• Slightly truer than I’d care to admit. If I don’t try to convince my wife it’ll be pretty unlikely I’ll ever have kids.

    • Step 1: Be yourself, but the very best version of yourself, mentally, physically, emotionally. This may require some research, education and hard work, but you can do it. Hell, you are the only person in the world who can do it.
      Step 2: Pursue interests new and old, meeting people who are passionate about them as well.
      Step 3: You’ll find lots of awesome people and if you followed step 1 carefully, sooner or later (law of averages), you’ll find someone who thinks you are awesome too!
      Step 4: Be emotionally frank and open, establishing a relationship, whether short or long term.
      Step 5: Get smooches. Intimacy will naturally develop into closer physical contact.
      Step 6: At this point, you’ll understand the other person well enough to know whether they are ready or not (for whatever reason)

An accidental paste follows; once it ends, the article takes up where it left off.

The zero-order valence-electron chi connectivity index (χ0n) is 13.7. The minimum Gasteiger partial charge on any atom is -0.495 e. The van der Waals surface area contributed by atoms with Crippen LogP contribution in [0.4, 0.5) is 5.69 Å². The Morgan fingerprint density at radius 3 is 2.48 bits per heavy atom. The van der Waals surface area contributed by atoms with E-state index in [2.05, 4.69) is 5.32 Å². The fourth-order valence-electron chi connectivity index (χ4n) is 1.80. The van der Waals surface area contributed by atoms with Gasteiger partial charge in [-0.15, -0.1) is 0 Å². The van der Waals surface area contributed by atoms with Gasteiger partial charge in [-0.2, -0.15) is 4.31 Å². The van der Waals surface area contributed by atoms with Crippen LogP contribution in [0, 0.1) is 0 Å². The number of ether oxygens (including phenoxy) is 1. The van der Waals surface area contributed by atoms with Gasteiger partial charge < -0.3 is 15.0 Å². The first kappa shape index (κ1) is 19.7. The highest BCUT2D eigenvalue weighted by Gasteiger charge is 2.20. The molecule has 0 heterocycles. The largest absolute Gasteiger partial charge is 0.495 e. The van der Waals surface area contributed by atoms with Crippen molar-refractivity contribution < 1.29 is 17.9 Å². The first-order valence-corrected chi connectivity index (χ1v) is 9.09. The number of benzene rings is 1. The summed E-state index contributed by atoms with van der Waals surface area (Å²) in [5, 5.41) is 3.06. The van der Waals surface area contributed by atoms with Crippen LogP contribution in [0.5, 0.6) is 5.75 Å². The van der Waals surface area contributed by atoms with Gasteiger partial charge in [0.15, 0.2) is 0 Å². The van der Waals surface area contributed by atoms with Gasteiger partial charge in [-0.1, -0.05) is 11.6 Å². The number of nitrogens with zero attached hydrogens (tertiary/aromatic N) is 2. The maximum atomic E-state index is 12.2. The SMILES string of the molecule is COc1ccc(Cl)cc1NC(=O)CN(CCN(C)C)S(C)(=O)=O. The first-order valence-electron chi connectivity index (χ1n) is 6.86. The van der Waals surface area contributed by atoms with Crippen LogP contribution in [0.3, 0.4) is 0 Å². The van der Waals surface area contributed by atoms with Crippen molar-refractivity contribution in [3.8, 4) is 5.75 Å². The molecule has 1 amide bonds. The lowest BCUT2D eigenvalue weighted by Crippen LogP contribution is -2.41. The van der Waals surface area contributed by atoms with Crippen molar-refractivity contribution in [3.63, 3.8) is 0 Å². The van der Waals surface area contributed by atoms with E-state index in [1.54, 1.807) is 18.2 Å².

Step 7: If that person is ready skip to Step 8. If not, have a frank conversation and a careful consideration of your wants and needs. Do you want/need sex more that you care for the person? If yes, remaining in the relationship will only make you frustrated while putting pressure on the other person (which will diminish even further their readiness) so opt for a clean break, then go to back to Step 1. If no, go back to Step 5 knowing that you’ll have to be supportive and patient.
      Step 8: Mutual consent achieved! Congratulations, you got a sex and likely many more afterwards!

      • I was more aiming for the joke that dating can more or less be summed up as “convincing someone to have sex with you”, or that in any given pairing between two people at least one of them isn’t convinced of the idea of having sex with the other until something happens to change that. Basically that “convince” can be considered a pretty broad term.

        Guess I’m the only one on my own wavelength 😛

  • A lot of women reported that they’d gone to a guy’s house for a ‘Smash fest’

    This is a very serious topic, but my god the joke is begging to be set free here.